Anisotropic Properties of Compacted Clay-Rich Rocks
The principal objective of this work is to characterize the elastic anisotropic properties of clay-rich rocks for consolidation conditions simulating compaction at depths of 0-2 km in young sedimentary basins of interest for hydrocarbon exploration. To realize this objective, researchers will develop an entirely new laboratory apparatus capable of directly measuring the anisotropic properties of clay-rich rocks subjected to stress states simulating confinement at depth. The ultrasonic phased-array compaction cell that will be designed and fabricated at Lawrence Berkeley National Laboratory (LBNL) will employ a P-wave ultrasonic phased-array and a series of resonant P- and broadband S-wave transducers to recover the five transverse isotropic (TI) elastic constants of clay-rich rocks during compaction, without the need for sample unloading, recoring, or reorienting.
Lawrence Berkeley National Laboratory
This project has successfully developed a state-of-the-art laboratory device for measuring the anisotropic elastic constants of clay-rich rocks during compaction. This device employs an ultrasonic compressional wave phased-array and resonant P-wave and broadband shear wave transducers. The project performers have used this device to measure the evolution of transverse anisotropy in compacting clay-rich sediments provided by industry partners from reservoirs in West Africa. In the final year of the project, additional anisotropy measurements will be collected on clay-rich core provided by Chevron and BP. This data will be used to develop a stress-dependent effective medium model that describes the evolution of transverse anisotropy in clay-rich rocks for use in seismic imaging and AVO efforts.
The financial impact of properly incorporating anisotropy in seismic imaging and analysis can be measured as the cost of a dry hole versus the value of a discovery well. With the typical cost of a well at $5-10 million, knowledge of the anisotropic properties of the overburden required for proper time-to-depth conversion can be significant, particularly in sedimentary basins. This project represents a collaborative effort between LBNL and the oil and gas industry to quantify the magnitude and character of the anisotropy of clay-rich rocks at depths of 0-2 km. This effort will utilize expertise in laboratory rock physics and ultrasonic phased-arrays that resides at LBNL to develop a new laboratory technology anisotropy measurement and to apply this technology to develop a new data set quantifying the stress-dependent anisotropic properties of clay-rich rocks.
There is a growing concern that anisotropy in the overlying reservoir strata, when left uncorrected for, can hinder efforts to image reservoir structure and estimate reservoir properties using seismic methods. While clay-rich rocks are estimated to comprise 75% of sedimentary basins, only a limited number of experimental anisotropy studies have been performed on such rocks, especially for higher porosity clay-rich sediments/rocks encountered in the first two kilometers of depth. New data on the stress-dependent anisotropic properties of compacted clay-rich rocks (i.e., c11, c33, c55, c66, c13 or can be used directly to achieve proper focusing in anisotropic imaging and to provide amplitude corrections for AVO and may provide valuable information on overpressure that can be used in borehole stability analysis.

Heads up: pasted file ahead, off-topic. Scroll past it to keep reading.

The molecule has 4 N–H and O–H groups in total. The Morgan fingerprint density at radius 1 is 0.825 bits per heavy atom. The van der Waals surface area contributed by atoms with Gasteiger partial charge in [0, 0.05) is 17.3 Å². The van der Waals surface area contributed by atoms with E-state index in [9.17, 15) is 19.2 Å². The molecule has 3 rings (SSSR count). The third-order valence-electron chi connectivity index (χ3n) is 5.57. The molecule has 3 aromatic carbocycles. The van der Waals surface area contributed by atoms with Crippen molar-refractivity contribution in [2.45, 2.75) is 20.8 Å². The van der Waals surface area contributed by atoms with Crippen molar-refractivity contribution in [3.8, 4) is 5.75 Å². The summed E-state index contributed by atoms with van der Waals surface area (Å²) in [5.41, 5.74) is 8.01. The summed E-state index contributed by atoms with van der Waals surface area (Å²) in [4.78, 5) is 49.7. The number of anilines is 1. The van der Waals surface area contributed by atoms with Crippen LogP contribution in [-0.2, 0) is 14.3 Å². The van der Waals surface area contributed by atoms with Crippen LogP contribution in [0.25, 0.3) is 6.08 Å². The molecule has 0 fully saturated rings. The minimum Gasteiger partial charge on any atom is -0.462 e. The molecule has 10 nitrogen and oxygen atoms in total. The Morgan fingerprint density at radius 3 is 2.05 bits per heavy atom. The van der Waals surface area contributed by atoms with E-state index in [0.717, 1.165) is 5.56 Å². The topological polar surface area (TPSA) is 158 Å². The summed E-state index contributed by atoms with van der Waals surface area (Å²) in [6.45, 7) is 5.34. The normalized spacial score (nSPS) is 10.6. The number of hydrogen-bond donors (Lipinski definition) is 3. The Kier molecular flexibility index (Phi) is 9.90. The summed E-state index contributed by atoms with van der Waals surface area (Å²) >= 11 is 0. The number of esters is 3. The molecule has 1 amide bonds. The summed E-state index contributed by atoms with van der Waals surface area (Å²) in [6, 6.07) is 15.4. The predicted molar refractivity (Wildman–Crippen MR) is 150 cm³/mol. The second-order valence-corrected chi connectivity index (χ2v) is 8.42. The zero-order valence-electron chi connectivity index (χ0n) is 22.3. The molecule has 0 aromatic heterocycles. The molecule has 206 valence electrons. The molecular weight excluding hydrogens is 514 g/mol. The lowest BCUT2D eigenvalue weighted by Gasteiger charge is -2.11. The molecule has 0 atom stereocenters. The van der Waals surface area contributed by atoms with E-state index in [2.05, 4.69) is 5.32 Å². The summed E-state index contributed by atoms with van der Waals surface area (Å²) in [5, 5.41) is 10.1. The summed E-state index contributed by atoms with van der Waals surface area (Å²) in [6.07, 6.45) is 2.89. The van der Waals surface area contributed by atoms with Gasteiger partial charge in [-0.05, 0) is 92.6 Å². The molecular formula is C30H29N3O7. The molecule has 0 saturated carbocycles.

Despite the growing data set on shale anisotropy present in the literature, anisotropy data for less-consolidated and diagenetically altered clay-rich rocks (25-45% porosity, 0-2 km depth) is presently sparse (especially ). The project performers will use the ultrasonic phased-array compaction cell to fill this gap by developing a new data set describing the magnitude and character of the anisotropy of shallow (0-2 km depth) clay-rich rocks from sedimentary basins that are of interest for hydrocarbon exploration. Using the knowledge gained from these experiments and microstructural analysis of the compacted samples (from X-ray diffraction, SEM, and possibly neutron diffraction), the researchers propose to develop stress-dependent effective-medium models describing the influence of compaction-induced texture on the anisotropic properties of clay-rich rocks.
- Developed and tested a new apparatus (phased array compaction cell) for measuring the transverse isotropic elastic constants of a compacting clay-rich sediment.
- Completed anisotropy measurements on compacting clay-rich geochemical cores provided by our Industry partners.
- Obtained new data on the evolution of Thomsen parameters with (one-dimensional) consolidation.
- Initiated technology transfer to Industry.
- Demonstrated that the phased array compaction cell can be used to measure stress induced anisotropy in unconsolidated sands.
Current Status (August 2006)
The project is nearing completion. Data collection and processing is complete. A draft of the paper describing the phased array compaction cell and its utility for measuring the anisotropic properties of soft sediments (to be submitted to Geophysics for publication) is finished. Technology transfer of this device and the findings of this research to Industry (Chevron) are complete.
Project Start: May 27, 2002
Project End: April 6, 2006
Anticipated DOE Contribution: $721,000
Performer Contribution: $0
NETL – Jim Barnes (email@example.com or 918-699-2076)
LBNL- Seiji Nakagawa (firstname.lastname@example.org or 510-486-7894)
A cross section of the ultrasonic phased-array compaction cell showing the locations of the P-wave phased array and pinducer.
The fully operational ultrasonic phased-array compaction cell.
Two journal submissions are in preparation: one describing the ultrasonic phased-array compaction cell, and a second presenting the anisotropy measurements and analyses on marine sediments provided by industry partners.